GRANTS. The Sjöberg Foundation recently decided to support two teams conducting cancer research at Sahlgrenska Academy with grants totaling SEK 9 million. A study that can pave the way for using immunotherapy as a treatment for pancreatic cancer received the largest grant.
Peter Naredi is the principal applicant for that project, which receives SEK 6 million from the Sjöberg Foundation. The translational project deals with improved diagnosis and treatment of patients with pancreatic cancer. Today most patients with advanced pancreatic cancer gain little or no benefit from medical cancer treatment. In the laboratory researchers hope to identify which therapy is most efficient killing the patient’s tumor, and then this knowledge will be transfered to patients. In case of recurrence, the treatment option can then be administered to the patient in clinical studies. The second aim of the project is identifying tumor markers in blood from people with premalignant or early stages of pancreatic cancer.
“In the clinic we collect blood samples and tumor tissue in conjunction with surgical removal of tumors,” Peter Naredi says. “We use the blood samples to identify tumor markers. With the tumor tissue, we create what is known as a PDX biobank with mice carrying pancreatic cancer. We conduct genetic analyses of cancer cells and cultivate the cells for tests of new pharmaceutical substances. In mice with pancreatic cancer from different patients, we test their ability to respond to immune-stimulating treatment. These experiments enable us to plan for clinical studies of targeted cancer treatments to patients experiencing a relapse of their cancer.”
An opening for immunotherapy
Great progress has been made strengthening the body’s immune system against cancer cells, and several effective immunotherapy treatments are now helping patients. Immunotherapy has been thought to rarely or never work in the case of pancreatic cancer, but the research team at Sahlgrenska Academy and Sahlgrenska University Hospital has results indicating that more effective immunotherapy can be identified for this form of cancer as well.
“We have preliminary data from our experimental attempts indicating that patients’ own T cells can be effective against pancreatic tumors if they are stimulated in the right way. Being able to continue these studies and then start early clinical studies is both important and exciting,” says Peter Naredi.
The first major funding
Conducting the project requires collaboration of a team of researchers, and Naredi emphasise that the Sjöberg Foundation grant means a great deal. The Department of Surgery also includes researchers Lisa Nilsson, Johan Bourghardt Fagman, Cecilia Engström and Caroline Vilhav, and those participating from the Department of Oncology include Changyan Chen, Daniel Giglio and Lars Ny.
“Systematically collecting pancreatic cancer tissue in surgery and then cultivating it in a PDX model requires a lot of resources and the contributions of many people,” Naredi says. “The experiments and analyses we conduct come at a high cost, and the pharmaceuticals we will use in the clinical studies are very expensive. The Sjöberg Foundation’s funding is the first major grant we have received, and it can finance part of the project.”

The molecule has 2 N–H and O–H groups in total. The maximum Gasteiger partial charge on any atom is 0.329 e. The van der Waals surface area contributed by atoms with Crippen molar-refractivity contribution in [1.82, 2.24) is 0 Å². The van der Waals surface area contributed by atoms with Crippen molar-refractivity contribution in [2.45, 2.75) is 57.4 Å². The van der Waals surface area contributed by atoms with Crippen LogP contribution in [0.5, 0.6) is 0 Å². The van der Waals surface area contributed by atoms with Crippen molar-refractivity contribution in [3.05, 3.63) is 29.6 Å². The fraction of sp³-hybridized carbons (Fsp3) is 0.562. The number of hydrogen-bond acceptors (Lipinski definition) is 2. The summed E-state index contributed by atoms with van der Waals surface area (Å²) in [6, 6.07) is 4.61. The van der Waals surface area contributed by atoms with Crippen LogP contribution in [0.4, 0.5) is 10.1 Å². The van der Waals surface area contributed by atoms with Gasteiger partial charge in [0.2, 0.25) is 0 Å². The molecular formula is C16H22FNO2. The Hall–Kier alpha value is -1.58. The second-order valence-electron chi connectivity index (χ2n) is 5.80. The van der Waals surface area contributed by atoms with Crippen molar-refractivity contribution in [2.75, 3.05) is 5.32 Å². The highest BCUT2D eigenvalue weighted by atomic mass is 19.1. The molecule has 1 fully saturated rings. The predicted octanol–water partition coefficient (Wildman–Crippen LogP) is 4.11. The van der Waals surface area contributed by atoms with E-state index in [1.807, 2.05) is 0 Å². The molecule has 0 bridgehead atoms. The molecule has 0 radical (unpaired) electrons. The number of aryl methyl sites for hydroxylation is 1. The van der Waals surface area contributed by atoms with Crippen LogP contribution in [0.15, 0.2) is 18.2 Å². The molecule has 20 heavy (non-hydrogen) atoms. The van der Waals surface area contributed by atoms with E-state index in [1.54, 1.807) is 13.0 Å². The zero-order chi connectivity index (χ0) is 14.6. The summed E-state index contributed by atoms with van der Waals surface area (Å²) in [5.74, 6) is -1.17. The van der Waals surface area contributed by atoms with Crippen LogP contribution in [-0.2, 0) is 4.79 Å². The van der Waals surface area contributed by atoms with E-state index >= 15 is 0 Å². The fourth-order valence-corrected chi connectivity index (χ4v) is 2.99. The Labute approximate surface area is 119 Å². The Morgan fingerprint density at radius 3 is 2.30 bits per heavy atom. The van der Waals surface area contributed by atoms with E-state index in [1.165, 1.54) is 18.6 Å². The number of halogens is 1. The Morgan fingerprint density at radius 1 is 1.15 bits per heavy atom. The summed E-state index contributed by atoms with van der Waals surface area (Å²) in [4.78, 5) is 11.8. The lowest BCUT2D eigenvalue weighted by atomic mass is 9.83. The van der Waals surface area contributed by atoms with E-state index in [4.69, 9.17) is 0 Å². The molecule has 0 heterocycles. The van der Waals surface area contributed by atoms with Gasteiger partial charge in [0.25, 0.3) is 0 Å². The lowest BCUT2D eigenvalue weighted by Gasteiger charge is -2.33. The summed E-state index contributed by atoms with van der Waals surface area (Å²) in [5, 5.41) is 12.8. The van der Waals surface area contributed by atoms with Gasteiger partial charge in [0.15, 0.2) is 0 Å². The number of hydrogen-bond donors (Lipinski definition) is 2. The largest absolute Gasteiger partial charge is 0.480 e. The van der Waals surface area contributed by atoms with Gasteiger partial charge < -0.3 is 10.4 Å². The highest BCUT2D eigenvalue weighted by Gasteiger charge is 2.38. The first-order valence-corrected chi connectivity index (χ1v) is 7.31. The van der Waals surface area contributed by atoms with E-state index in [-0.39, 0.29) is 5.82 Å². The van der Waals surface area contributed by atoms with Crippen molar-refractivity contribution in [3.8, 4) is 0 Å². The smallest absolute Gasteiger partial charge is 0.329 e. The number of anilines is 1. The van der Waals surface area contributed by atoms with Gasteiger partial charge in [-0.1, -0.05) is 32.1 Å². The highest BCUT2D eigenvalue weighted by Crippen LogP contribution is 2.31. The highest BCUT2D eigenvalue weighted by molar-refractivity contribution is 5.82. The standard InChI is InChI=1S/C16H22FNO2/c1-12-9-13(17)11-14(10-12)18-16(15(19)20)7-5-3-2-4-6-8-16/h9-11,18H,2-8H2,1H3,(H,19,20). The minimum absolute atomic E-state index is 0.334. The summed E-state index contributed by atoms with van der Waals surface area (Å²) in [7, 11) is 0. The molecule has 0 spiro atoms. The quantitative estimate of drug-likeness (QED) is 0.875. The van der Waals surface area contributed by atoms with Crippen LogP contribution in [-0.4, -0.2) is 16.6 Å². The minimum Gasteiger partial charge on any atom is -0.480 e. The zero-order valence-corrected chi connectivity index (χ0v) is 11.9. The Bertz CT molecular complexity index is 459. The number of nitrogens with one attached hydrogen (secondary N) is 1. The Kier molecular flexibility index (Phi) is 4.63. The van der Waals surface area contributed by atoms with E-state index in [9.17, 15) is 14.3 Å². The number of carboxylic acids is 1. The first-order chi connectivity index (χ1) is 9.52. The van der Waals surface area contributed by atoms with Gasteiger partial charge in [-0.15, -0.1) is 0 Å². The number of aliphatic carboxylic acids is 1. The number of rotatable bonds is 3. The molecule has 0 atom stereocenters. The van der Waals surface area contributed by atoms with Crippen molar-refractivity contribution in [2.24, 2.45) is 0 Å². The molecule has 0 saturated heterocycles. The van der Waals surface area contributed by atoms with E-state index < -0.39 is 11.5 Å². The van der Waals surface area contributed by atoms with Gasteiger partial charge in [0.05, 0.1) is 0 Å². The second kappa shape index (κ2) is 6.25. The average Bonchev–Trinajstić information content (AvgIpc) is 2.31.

The project for which Svein Olav Bratlie is the principal applicant, receives SEK 3 million from the Sjöberg Foundation, and it also concerns pancreatic cancer. Based on an assessment in a multidisciplinary therapy conference, an estimated one out of three patients is a candidate for curative treatment. This often involves surgery to remove the tumors followed by supplementary chemotherapy. However, the surgery may result in complications that prevent patients from receiving the planned chemotherapy, and more than 15 to 20 percent of patients undergoing surgery suffer a recurrence within a year.
The project, Nordic Pancreatic Cancer Trial (NorPACT-1), is an international multicenter controlled clinical study. In the study researchers evaluate whether chemotherapy administered before surgery results in less patients with an early recurrence. Through random selection, patients will either receive chemotherapy and then surgery or surgery first.
“We believe that the strategy of administering chemotherapy before surgery results in more patients receiving the combination treatment and that preliminary treatment with chemotherapy eliminates possible micrometastases, which in itself would reduce the risk of early recurrence of the disease,” Bratlie says.
“In NorPACT-1 we study whether we are seeing a better survival rate if we administer chemotherapy before, instead of after, surgery. The generous grant from the Sjöberg Foundation will help us to implement the Swedish part of this important and sought-after study.”
Future customized treatment
This study also provides unique access to a patient base that makes it possible to study blood and tumor tissue.
“With the grant from the Sjöberg Foundation, we can now, through our established network and through translational research, obtain answers to questions about which factors in the tumor are affected by the administered chemotherapy. In experimental models and in cell culture, we can try to produce unique tumor expressions that can then lead us on the path towards an oncological treatment system tailored for the unique patient afflicted with cancer.”
TEXT: ELIN LINDSTRÖM CLAESSEN